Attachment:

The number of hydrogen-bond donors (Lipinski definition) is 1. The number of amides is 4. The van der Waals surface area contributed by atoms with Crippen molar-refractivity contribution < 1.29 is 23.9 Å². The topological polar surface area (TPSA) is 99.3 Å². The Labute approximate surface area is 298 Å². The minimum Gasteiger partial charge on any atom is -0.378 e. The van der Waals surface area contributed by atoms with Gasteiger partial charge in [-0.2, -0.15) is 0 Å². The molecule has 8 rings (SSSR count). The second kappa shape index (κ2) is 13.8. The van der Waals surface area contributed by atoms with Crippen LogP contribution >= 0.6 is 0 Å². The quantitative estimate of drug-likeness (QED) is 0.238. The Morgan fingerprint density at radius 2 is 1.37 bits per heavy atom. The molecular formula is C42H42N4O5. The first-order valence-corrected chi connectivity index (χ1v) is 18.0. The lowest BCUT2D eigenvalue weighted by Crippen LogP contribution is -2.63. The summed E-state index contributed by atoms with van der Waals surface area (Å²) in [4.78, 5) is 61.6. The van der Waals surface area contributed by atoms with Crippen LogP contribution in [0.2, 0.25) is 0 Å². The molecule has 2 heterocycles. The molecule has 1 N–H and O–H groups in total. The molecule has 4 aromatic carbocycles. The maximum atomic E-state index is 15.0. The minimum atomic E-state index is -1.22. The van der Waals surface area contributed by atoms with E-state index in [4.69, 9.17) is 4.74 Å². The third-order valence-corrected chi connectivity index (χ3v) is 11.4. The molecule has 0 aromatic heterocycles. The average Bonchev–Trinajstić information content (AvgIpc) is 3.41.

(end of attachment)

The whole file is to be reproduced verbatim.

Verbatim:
The number of hydrogen-bond donors (Lipinski definition) is 1. The number of amides is 4. The van der Waals surface area contributed by atoms with Crippen molar-refractivity contribution < 1.29 is 23.9 Å². The topological polar surface area (TPSA) is 99.3 Å². The Labute approximate surface area is 298 Å². The minimum Gasteiger partial charge on any atom is -0.378 e. The van der Waals surface area contributed by atoms with Gasteiger partial charge in [-0.2, -0.15) is 0 Å². The molecule has 8 rings (SSSR count). The second kappa shape index (κ2) is 13.8. The van der Waals surface area contributed by atoms with Crippen LogP contribution >= 0.6 is 0 Å². The quantitative estimate of drug-likeness (QED) is 0.238. The Morgan fingerprint density at radius 2 is 1.37 bits per heavy atom. The molecular formula is C42H42N4O5. The first-order valence-corrected chi connectivity index (χ1v) is 18.0. The lowest BCUT2D eigenvalue weighted by Crippen LogP contribution is -2.63. The summed E-state index contributed by atoms with van der Waals surface area (Å²) in [4.78, 5) is 61.6. The van der Waals surface area contributed by atoms with Crippen LogP contribution in [0.2, 0.25) is 0 Å². The molecule has 2 heterocycles. The molecule has 1 N–H and O–H groups in total. The molecule has 4 aromatic carbocycles. The maximum atomic E-state index is 15.0. The minimum atomic E-state index is -1.22. The van der Waals surface area contributed by atoms with E-state index in [4.69, 9.17) is 4.74 Å². The third-order valence-corrected chi connectivity index (χ3v) is 11.4. The molecule has 0 aromatic heterocycles. The average Bonchev–Trinajstić information content (AvgIpc) is 3.41.